Abstract: We investigated the flow profile of a polymer solution in a thinning capillary bridge. Fluorescent tracer particles with a diameter of 3$\mu$m were used to visualize the flow. The cylindrical shape of the filament introduced strong optical abberations that could be corrected for, and we were able to characterize the flow in filaments with a thickness ranging from 150 to 30 $\mu$m. In the first regime when the filament was still sufficiently large, we used a PIV algorithm to deduce the flow field. At later stages when the number of particles in the observation plane decreased a PTV algorithm was used. The main two results of our measurements are as follows. First, the flow profile at the formation of the cylindrical filament is highly inhomogeneous and there is only flow in the outer parts of the filament. Second, we find that in most parts of the regime, where the temporal radius of the thinning filament can be fitted with an exponential law the flow indeed is purely extensional.
Are GeV and TeV spectra connected? the case of Galactic gamma-ray sources
P. Tam,S. Wagner
Physics , 2011,
Abstract: To understand Galactic objects that emits GeV-TeV emission, a spatial correlation study between the Fermi bright source catalog and TeV source population was carried out in Tam et al. (2010), finding that a significant number of very high-energy (VHE; E >100 GeV) sources are also emitting at GeV energies. We extended our previous study utilizing the first Fermi catalog (1FGL) sources. A cross-correlation comparison of the 1FGL sources was carried out with the VHE gamma-ray sources in the literature as of May 2011. While it is found that a significant number of VHE gamma-ray sources were also detected in the GeV band, the GeV-TeV spectra of some of these spatially coincident sources cannot be described by a single spectral component. While some of these cases are gamma-ray pulsars accompanied by VHE gamma-ray emitting nebulae, we present cases where the 100 MeV to multi-TeV spectra of coincident 1FGL/VHE source pairs do not seem to be well fit by a single spectral component.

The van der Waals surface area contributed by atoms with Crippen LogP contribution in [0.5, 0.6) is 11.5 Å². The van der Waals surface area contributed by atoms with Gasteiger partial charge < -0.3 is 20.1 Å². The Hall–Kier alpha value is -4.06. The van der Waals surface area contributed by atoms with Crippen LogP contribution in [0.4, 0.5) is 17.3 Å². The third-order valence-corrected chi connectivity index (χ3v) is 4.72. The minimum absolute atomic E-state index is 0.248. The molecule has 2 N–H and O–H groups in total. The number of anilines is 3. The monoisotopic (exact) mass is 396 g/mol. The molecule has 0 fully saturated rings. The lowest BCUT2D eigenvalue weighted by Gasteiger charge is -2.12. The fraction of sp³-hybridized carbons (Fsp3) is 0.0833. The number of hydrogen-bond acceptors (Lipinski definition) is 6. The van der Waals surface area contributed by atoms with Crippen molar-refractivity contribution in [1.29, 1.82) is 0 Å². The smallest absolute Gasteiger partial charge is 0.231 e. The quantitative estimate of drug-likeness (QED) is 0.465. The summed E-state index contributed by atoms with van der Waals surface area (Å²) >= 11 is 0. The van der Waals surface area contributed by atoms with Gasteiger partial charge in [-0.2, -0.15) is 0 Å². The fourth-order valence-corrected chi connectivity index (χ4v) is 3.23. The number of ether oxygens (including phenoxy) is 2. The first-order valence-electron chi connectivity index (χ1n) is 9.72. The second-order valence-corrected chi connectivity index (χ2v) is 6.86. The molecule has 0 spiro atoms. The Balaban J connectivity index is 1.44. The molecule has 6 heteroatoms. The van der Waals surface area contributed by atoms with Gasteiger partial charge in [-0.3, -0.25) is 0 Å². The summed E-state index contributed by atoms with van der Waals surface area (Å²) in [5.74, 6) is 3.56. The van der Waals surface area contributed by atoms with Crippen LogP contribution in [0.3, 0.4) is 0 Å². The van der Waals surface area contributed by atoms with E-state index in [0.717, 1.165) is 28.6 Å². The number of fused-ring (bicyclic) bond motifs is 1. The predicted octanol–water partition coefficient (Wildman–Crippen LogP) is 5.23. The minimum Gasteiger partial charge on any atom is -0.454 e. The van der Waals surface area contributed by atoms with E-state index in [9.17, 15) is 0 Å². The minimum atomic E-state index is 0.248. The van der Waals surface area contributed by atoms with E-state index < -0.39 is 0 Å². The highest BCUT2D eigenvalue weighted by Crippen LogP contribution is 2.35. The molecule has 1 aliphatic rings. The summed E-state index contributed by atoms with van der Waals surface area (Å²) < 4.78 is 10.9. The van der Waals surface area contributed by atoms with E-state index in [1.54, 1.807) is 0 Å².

Towards a Macroscopic Modelling of the Complexity in Traffic Flow
S. Rosswog,P. Wagner
Physics , 2001, DOI: 10.1103/PhysRevE.65.036106
Abstract: We present a macroscopic traffic flow model that extends existing fluid-like models by an additional term containing the second derivative of the safe velocity. Two qualitatively different shapes of the safe velocity are explored: a conventional Fermi-type function and a function exhibiting a plateau at intermediate densities. The suggested model shows an extremely rich dynamical behaviour and shows many features found in real-world traffic data.
Monte Carlo simulations of antiferromagnetic small particles
Leite, Vanessa S.;Figueiredo, Wagner;
Brazilian Journal of Physics , 2004, DOI: 10.1590/S0103-97332004000300025
Abstract: we performed monte carlo simulations considering two different models for antiferromagnetic small particles with ising spins. the spins of the particle are disposed at the sites of the two dimensional arrays with coordination numbers z = 4 and z = 6, around a central spin. the core spins interact antiferromagnetically and the spins at the surface of the particle are disordered. in the first model, we consider an antiferromagnetic core surrounded by a disordered surface of the spin-glass type. in the second model, the core is still antiferromagnetic, but some bonds at the surface are broken. we determined the hysteresis curves, the zero-field-cooling (zfc) and field-cooling (fc) curves. we have shown that the model with a disordered surface of the spin-glass type fits better the experimental measurements determined for the antiferromagnetic nanoparticles.
Editorial: Collaborative Knowledge Management and E-Learning
Helen S. Du,Christian Wagner
Knowledge Management & E-Learning : an International Journal , 2011,